Wednesday, August 17, 2022

Government Files FBAR Collection Suit for FBAR Willful Penalties Aggregating $23,102,381 (Plus Interest and Costs) (8/17/22; 8/18/22)

In United States v. Nadji (D. Colo. Case No. 1:22-cv-02070), CL dkt entries here, the Government filed an FBAR collection complaint on 8/15/22. The complaint is here. The complaint requests (¶ 55, p. 8) judgment

for $23,102,381 in willful FBAR penalties, $2,631,772.60 in accrued and assessed late payment penalties, and $877,257.53 of interest, plus costs of collection, pursuant to 31 U.S.C. § 3717, as  of  August 11, 2022. The United States is entitled to recover $26,611,411.13, plus interest, penalties, and costs accruing from August 11, 2022.

According to the complaint:

1. The amounts are significant.

2. Nadji was born in Iran in 1944. While educated in part in the U.S., he “moved back to the United States and became a naturalized U.S. citizen in 1992.”

3. Nadji was wealthy, deriving his wealth from an Iranian engineering company he owned 100%. Nadji paid no tax on income from the company, either in the U.S. or Iran.

4. He had interests in four foreign bank accounts from 2009 to 2012.  

5. During those years, his U.S. returns were prepared by a tax preparer in Colorado. However, he did not disclose his foreign accounts to the tax preparer.

6. In 2014, he entered the 2014 OVDI, disclosing the four accounts and filing delinquent FBARS for 2008-2012. The complaint has a table listing the amounts Nadji reported on the FBARS for the high balances in each account for the years and aggregating the high balances for each year. 

7. The IRS removed Nadji from OVDI because he disagreed with the final closing package. I infer that his disagreement was, at least in part, with the OVDI penalty amount (which I think was 27.5% for the high year in the covered period). I presume further that he filed delinquent income tax returns and paid the resulting taxes, penalties and interest.

8. Based on the amounts reported in the FBARs, the IRS calculated the willful penalties for each year. According to my calculations, the IRS calculated the penalty amount for each year based on the method described in IRM (06-24-2021), Penalty for Willful FBAR Violations – Calculation, here. I think that is not materially different from the corresponding prior IRM provision when Nadji’s penalty was assessed on 8/27/20.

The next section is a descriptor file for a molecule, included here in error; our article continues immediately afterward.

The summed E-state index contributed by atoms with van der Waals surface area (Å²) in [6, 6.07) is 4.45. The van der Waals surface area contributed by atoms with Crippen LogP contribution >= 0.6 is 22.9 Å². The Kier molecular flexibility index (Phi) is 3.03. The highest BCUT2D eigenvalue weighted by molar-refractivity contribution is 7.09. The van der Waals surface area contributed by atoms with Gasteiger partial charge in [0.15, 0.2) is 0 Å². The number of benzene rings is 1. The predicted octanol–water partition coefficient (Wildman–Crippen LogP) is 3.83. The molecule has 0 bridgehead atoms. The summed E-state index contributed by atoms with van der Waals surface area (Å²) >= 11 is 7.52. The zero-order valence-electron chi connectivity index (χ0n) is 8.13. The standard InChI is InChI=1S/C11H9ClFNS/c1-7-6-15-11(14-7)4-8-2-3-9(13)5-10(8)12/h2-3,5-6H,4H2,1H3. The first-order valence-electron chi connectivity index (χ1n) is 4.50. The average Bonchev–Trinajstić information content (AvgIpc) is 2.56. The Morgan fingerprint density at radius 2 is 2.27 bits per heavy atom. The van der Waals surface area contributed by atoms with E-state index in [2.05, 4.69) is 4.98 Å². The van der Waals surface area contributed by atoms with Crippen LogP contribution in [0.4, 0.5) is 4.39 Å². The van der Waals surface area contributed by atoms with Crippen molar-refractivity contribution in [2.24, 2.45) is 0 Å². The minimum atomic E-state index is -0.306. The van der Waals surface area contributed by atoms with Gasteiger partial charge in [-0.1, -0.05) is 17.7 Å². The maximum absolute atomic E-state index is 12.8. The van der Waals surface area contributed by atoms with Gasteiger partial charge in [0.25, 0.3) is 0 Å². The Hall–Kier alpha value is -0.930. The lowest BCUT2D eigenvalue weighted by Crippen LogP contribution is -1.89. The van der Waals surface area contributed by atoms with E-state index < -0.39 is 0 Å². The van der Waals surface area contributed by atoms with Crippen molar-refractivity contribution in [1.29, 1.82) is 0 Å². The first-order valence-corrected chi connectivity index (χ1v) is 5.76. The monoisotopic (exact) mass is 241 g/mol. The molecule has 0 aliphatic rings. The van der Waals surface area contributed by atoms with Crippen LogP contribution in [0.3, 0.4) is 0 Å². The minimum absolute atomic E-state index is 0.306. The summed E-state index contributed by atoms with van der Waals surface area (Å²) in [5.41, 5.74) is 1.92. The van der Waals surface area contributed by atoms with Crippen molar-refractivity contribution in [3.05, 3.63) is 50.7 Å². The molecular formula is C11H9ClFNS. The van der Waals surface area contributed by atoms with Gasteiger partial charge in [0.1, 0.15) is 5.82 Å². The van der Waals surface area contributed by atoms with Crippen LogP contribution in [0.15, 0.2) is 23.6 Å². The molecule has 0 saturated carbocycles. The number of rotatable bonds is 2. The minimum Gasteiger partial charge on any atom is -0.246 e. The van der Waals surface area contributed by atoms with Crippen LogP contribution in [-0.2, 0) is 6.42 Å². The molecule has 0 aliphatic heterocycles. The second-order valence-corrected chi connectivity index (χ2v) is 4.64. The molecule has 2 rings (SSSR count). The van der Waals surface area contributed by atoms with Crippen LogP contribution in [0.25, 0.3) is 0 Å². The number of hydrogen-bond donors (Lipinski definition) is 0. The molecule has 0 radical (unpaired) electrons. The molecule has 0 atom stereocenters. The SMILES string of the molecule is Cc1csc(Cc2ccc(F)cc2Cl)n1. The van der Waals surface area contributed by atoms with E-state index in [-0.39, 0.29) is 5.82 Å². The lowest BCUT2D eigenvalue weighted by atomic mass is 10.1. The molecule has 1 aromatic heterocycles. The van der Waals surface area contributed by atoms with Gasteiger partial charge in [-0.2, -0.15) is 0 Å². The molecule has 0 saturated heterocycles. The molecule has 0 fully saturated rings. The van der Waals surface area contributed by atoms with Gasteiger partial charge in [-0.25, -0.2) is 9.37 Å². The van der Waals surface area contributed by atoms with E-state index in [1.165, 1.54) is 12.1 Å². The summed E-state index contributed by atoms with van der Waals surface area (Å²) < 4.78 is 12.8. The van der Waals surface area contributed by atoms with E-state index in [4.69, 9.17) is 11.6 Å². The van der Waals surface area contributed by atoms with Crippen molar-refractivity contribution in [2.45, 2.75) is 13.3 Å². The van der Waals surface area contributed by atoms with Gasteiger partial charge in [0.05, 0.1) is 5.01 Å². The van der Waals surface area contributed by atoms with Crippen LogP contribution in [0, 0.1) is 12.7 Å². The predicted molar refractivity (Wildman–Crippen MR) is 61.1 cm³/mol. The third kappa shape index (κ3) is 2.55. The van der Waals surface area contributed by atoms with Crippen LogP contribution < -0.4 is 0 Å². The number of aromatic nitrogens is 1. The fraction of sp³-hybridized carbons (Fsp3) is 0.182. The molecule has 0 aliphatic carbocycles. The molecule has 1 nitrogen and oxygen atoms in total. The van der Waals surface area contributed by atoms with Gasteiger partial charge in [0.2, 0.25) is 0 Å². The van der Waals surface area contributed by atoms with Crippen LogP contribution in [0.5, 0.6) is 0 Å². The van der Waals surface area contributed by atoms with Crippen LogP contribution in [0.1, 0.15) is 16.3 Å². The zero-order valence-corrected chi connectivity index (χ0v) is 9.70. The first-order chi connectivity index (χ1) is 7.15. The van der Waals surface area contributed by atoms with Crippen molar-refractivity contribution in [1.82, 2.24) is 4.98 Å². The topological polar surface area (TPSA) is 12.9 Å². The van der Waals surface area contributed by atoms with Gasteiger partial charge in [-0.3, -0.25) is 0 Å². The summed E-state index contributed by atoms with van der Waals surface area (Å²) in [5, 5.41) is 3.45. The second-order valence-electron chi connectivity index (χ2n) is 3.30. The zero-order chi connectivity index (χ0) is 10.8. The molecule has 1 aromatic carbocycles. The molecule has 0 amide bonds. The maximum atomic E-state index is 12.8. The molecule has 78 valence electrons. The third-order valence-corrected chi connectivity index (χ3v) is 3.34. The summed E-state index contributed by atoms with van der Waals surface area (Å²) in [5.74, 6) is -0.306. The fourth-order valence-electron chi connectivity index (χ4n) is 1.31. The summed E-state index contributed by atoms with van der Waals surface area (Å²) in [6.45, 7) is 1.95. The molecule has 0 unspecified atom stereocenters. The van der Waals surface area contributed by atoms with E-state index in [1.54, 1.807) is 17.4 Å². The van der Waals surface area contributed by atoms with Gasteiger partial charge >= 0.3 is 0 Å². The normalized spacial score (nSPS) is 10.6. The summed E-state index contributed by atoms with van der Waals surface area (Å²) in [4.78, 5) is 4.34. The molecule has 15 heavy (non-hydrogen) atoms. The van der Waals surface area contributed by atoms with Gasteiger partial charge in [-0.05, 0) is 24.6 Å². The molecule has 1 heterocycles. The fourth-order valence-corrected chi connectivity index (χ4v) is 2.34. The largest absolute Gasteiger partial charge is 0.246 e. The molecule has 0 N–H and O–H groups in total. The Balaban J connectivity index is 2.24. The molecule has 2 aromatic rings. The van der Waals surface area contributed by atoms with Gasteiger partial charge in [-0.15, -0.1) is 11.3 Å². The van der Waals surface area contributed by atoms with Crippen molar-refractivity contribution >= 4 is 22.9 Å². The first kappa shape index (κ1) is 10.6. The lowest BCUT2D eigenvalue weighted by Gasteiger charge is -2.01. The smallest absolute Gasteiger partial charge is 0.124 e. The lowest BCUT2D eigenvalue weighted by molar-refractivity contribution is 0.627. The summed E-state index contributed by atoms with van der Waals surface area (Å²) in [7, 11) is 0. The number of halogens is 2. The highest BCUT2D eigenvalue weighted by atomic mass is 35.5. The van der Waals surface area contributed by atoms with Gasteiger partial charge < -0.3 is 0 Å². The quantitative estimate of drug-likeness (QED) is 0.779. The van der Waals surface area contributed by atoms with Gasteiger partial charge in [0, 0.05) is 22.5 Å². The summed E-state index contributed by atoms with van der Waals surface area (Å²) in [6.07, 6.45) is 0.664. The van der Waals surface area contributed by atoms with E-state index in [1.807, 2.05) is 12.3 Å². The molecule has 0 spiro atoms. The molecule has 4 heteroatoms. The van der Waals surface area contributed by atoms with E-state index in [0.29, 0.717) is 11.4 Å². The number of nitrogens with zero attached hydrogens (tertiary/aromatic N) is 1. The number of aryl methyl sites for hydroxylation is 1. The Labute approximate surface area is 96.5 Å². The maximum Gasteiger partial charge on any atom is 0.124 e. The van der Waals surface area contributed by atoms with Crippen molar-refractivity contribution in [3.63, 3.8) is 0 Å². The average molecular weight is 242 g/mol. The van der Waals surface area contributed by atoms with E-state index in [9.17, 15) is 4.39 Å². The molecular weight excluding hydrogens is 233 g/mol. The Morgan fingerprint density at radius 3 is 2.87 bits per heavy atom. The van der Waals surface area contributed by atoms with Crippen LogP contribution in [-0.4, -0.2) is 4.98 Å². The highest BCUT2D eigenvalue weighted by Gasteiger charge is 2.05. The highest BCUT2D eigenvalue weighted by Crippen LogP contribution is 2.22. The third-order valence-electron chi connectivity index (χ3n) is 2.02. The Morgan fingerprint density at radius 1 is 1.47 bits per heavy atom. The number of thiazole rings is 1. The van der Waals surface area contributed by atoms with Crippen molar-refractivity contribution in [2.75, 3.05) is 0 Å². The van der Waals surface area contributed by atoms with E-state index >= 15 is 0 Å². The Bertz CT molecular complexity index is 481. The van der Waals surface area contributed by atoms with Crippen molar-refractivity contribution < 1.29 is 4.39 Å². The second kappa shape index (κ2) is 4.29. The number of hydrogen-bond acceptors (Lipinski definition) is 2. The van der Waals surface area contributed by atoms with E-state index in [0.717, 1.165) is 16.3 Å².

9. I think this calculation was the same as the one that the courts in Schwarzbaum declared arbitrary and capricious because each year’s penalty is based on the statutory reference point of high balance on the reference date (the FBAR reporting date). See 31 U.S.C. 5321(a)(5)(C) & (D), here; and the principal blog entry 11th Cir. Remands For IRS To Re-Determine FBAR Penalties After Affirming Original Calculation Was Arbitrary And Capricious (Federal Tax Crimes Blog 1/26/22), here. The statute says the penalty base to which the 50 percent applies is “the balance in the account at the time of the violation,” rather than the high amounts during the open willful years. I just note that for readers interested in that issue. 

10. Readers should note that, where more than one year is subject to the willful penalties,  the IRS calculation methodology always produces FBAR penalties for each penalty year less than the 50% maximum penalty, at least when there is no significant variation between the high amounts for each year and the amount on the reporting date; where, however, the allocation could produce an amount in excess of the maximum for the amount on the reporting date, the excess is re-allocated to other years where there is room for a penalty that does not exceed the statutory maximum for the years; in Nadji, apparently, there was no year where there was an excess.

11. Added 8/18/22 4:00 pm:  The IRM methodology for allocating the FBAR penalty amount determined on the single year high amount (subject to limitations based on the amount permitted under the statute for each year) will result in a penalty never exceeding the amount of the penalty permitted for each year based on the amount in the account on the reporting date.  In other words, the methodology will never be more than permitted by the statute for each year and will often, even usually, be less than that.  The statute permits a less than maximum penalty in each willful open year, thus the IRS allocation methodology will often, even usually, be less than the IRS could assert in each year or in the aggregate for all years.  I just don't know how that produces an abuse of the discretion conferred to the agency (the IRS by delegation from FinCEN).

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